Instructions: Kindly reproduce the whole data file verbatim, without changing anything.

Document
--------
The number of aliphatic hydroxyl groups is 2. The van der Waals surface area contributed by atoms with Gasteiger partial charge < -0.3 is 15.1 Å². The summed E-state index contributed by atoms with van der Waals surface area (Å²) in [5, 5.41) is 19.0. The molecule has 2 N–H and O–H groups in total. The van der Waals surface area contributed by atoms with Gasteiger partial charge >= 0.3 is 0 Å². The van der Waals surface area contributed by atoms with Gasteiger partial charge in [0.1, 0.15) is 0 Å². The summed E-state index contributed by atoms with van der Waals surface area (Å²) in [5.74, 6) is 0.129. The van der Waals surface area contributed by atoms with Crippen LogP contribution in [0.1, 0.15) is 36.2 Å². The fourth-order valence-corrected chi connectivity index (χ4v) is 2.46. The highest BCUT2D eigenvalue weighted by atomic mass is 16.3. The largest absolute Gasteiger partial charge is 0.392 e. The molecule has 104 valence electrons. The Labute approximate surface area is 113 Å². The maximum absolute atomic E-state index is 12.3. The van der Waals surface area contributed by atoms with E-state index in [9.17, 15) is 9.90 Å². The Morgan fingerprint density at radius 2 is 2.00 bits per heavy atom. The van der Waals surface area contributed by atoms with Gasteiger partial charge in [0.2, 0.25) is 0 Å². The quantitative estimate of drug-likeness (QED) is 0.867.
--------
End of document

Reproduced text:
The number of aliphatic hydroxyl groups is 2. The van der Waals surface area contributed by atoms with Gasteiger partial charge < -0.3 is 15.1 Å². The summed E-state index contributed by atoms with van der Waals surface area (Å²) in [5, 5.41) is 19.0. The molecule has 2 N–H and O–H groups in total. The van der Waals surface area contributed by atoms with Gasteiger partial charge >= 0.3 is 0 Å². The van der Waals surface area contributed by atoms with Gasteiger partial charge in [0.1, 0.15) is 0 Å². The summed E-state index contributed by atoms with van der Waals surface area (Å²) in [5.74, 6) is 0.129. The van der Waals surface area contributed by atoms with Crippen LogP contribution in [0.1, 0.15) is 36.2 Å². The fourth-order valence-corrected chi connectivity index (χ4v) is 2.46. The highest BCUT2D eigenvalue weighted by atomic mass is 16.3. The largest absolute Gasteiger partial charge is 0.392 e. The molecule has 104 valence electrons. The Labute approximate surface area is 113 Å². The maximum absolute atomic E-state index is 12.3. The van der Waals surface area contributed by atoms with E-state index in [9.17, 15) is 9.90 Å². The Morgan fingerprint density at radius 2 is 2.00 bits per heavy atom. The van der Waals surface area contributed by atoms with Gasteiger partial charge in [0.2, 0.25) is 0 Å². The quantitative estimate of drug-likeness (QED) is 0.867.